As I read this novel, I noted how much space is devoted to what Bond eats for breakfast, the cigarettes he smokes, the martinis he drinks (although the phrase ‘shaken not stirred’ is not used once), how he dresses. Fleming is describing a lifestyle that he envies or at least idealizes as much as he is writing a spy thriller. There are so many passages that don’t obviously propel the plot but simply add atmosphere to the tale. Fleming’s books have been described as travelogues—and they definitely fit that description—but they are also depictions of a fantasy lifestyle of romance, danger and the good life or what Fleming would like to persuade his largely male readers is a good life.
Regarding Bond’s ‘license to kill’ I noticed how, when his Turkish ally Darko Kerim vows revenge against a Bulgarian refugee named Krilencu, Bond accompanies him but inwardly recoils at Kerim’s killing of the man ‘in cold blood’ (shooting the man in the dark using an infrared sight after he escapes from a trapdoor embedded in a movie billboard, emerging from Marilyn Monroe’s mouth). I sense that Bond is at heart still tied to an ideal of sportsmanship. I don’t recall if the license to kill was depicted in the novels as consent for Bond to kill with discretion as it seems to be in the films. I will have to revisit more novels and films to make an assessment of that feature.
I will not be revealing a spoiler by stating that it ends with Bond being stabbed by a poison tipped blade emerging from Rosa Klebb’s shoe and falling to unconsciousness as ‘From Russia With Love’ is only Novel # 5 of 12 (Fleming also wrote a couple of collections of James Bond stories). He certainly intended to leave Bond’s fate up in the air at the novel’s conclusion. Perhaps he saw this as a possible exit strategy much as Arthur Conan Doyle had done with Sherlock Holmes at the end of his story “The Final Problem.” Obviously, he continued the series. Far from being the final Bond novel, ‘From Russia With Love’ falls clearly within the first half of the series.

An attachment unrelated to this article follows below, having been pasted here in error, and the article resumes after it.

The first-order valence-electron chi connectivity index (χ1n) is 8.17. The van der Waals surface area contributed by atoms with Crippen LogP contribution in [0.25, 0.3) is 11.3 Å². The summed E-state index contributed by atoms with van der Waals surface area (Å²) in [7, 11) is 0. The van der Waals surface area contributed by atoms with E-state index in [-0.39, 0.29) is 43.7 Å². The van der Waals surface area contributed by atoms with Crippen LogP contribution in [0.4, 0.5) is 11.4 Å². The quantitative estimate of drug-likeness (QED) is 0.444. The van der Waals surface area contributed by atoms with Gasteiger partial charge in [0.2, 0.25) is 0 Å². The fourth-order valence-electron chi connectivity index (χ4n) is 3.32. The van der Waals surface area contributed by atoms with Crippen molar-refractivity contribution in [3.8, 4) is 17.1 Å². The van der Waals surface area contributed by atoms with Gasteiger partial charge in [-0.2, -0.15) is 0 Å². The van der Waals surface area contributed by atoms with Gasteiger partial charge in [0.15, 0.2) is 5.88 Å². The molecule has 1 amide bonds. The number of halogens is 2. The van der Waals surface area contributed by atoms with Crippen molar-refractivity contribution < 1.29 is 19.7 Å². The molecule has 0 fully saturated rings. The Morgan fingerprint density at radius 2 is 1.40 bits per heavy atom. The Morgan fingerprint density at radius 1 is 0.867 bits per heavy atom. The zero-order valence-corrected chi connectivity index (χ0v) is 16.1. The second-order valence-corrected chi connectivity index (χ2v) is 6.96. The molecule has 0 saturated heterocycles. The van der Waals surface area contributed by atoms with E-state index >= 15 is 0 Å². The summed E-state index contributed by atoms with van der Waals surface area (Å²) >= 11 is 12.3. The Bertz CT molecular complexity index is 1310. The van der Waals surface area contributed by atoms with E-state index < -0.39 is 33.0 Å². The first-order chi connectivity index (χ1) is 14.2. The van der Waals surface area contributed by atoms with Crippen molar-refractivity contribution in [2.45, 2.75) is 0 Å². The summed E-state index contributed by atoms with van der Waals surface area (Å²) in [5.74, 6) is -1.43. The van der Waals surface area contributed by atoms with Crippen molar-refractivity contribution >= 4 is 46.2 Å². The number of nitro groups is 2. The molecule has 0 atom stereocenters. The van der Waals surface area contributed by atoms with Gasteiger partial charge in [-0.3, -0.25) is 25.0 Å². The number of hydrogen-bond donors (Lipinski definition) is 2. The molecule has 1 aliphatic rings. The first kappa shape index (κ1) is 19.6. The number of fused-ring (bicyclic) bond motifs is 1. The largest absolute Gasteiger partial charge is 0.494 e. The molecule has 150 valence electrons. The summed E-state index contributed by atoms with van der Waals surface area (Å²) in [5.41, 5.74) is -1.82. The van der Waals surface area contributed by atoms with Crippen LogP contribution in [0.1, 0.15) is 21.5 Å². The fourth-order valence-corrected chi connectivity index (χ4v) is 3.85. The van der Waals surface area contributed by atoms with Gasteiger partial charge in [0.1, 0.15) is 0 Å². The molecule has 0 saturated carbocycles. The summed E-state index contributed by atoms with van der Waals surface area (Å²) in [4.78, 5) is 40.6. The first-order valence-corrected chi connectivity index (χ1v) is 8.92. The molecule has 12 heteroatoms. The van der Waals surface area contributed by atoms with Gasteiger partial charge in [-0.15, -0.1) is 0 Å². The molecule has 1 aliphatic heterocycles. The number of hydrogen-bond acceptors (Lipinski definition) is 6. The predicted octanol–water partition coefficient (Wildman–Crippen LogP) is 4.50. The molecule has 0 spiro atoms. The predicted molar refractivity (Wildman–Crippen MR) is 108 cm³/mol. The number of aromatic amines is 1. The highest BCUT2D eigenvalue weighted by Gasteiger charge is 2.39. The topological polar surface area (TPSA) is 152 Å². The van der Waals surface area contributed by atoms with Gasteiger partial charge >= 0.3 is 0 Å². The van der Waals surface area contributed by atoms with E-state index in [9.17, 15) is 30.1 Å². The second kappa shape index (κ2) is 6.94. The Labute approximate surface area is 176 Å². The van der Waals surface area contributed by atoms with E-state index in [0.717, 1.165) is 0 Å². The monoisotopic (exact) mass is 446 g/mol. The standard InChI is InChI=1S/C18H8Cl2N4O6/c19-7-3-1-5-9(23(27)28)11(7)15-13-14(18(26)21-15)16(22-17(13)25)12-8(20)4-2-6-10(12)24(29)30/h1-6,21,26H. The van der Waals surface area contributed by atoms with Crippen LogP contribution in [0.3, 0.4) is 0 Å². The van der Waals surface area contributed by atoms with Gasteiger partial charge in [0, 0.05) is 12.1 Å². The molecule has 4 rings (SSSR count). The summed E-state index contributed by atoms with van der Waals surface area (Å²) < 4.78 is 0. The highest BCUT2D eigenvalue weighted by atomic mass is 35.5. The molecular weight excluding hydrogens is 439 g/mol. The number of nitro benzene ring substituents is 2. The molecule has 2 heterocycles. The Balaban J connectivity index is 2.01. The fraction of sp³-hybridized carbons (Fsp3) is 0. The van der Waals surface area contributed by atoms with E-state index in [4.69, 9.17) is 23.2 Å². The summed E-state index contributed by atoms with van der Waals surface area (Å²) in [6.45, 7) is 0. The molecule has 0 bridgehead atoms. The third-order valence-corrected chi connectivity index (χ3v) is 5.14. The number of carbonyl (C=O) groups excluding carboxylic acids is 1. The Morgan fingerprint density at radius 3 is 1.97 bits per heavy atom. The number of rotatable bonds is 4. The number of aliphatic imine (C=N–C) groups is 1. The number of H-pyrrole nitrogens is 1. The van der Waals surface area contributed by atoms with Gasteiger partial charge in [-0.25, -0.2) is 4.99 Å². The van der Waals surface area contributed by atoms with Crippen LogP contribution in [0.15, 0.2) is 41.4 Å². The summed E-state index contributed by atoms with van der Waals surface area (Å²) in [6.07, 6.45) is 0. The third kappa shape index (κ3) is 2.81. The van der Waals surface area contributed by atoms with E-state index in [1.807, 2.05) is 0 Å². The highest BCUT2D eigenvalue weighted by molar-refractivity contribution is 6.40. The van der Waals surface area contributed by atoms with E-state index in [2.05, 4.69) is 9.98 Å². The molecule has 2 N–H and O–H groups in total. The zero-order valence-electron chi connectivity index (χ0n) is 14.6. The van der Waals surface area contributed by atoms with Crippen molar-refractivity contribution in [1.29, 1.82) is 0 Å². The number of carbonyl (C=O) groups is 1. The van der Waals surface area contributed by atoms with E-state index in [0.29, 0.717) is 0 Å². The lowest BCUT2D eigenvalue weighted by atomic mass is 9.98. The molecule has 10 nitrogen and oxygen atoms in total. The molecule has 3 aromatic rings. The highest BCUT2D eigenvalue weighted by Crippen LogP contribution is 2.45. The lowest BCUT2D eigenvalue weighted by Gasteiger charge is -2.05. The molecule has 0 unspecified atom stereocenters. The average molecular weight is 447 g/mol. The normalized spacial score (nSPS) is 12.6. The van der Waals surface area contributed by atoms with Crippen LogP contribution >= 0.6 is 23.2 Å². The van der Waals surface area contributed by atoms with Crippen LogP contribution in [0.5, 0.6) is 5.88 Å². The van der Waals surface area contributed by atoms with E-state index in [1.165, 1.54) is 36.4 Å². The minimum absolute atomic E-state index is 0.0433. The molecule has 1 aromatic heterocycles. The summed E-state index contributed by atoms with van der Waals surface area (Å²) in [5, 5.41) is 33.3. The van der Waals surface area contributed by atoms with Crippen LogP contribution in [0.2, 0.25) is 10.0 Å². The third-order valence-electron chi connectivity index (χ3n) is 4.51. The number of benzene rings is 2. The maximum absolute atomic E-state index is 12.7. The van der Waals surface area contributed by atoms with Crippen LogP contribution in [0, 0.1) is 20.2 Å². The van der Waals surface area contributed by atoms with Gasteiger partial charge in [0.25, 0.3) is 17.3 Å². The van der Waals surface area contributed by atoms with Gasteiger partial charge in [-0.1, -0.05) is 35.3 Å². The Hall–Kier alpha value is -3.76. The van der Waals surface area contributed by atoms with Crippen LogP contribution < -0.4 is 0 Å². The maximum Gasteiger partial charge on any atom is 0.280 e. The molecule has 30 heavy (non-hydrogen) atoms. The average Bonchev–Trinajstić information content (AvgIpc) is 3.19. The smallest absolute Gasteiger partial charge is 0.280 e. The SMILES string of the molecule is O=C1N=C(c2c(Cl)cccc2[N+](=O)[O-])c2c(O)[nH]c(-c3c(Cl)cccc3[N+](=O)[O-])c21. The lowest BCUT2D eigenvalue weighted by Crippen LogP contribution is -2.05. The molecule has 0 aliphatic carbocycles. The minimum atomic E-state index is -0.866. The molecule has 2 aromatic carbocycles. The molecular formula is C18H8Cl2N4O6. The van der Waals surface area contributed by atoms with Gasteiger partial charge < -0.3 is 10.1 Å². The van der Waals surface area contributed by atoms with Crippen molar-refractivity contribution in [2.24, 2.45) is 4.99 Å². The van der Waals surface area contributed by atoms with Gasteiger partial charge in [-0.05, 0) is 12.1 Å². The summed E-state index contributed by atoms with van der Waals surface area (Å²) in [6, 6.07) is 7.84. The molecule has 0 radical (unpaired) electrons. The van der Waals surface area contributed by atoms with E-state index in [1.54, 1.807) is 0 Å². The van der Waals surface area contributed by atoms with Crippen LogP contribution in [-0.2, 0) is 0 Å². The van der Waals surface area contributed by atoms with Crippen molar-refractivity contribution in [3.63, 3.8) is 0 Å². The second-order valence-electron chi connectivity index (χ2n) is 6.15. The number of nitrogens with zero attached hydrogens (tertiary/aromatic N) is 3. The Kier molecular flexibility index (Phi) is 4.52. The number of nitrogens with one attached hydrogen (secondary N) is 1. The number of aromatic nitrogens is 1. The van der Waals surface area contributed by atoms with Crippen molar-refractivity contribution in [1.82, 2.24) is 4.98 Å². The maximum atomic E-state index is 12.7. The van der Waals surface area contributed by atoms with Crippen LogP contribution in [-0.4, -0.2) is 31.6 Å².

Although Fleming’s Bond fantasies bear only a tenuous resemblance to real life MI6 operations (it took John Le Carre’ to bring a sense of authenticity to the real life of a British secret agent in the Cold War era), they still seem more rooted in a world resembling ours than the film series that grew progressively more absurd and exaggerated. Fleming describes a character that is not simply a killing machine or a seduction machine or a ‘shaken not stirred’ martini drinker. While he is never as conscience-ridden as most of Le Carre’s protagonists, James Bond is a recognizable man who worries and berates himself for not measuring up to ideals that have been set for him or that he has set for himself. I think he basically wants to be a good agent (it’s the only job for which he’s really qualified) but he’ll live as much of this ‘good life’ as he can along the way.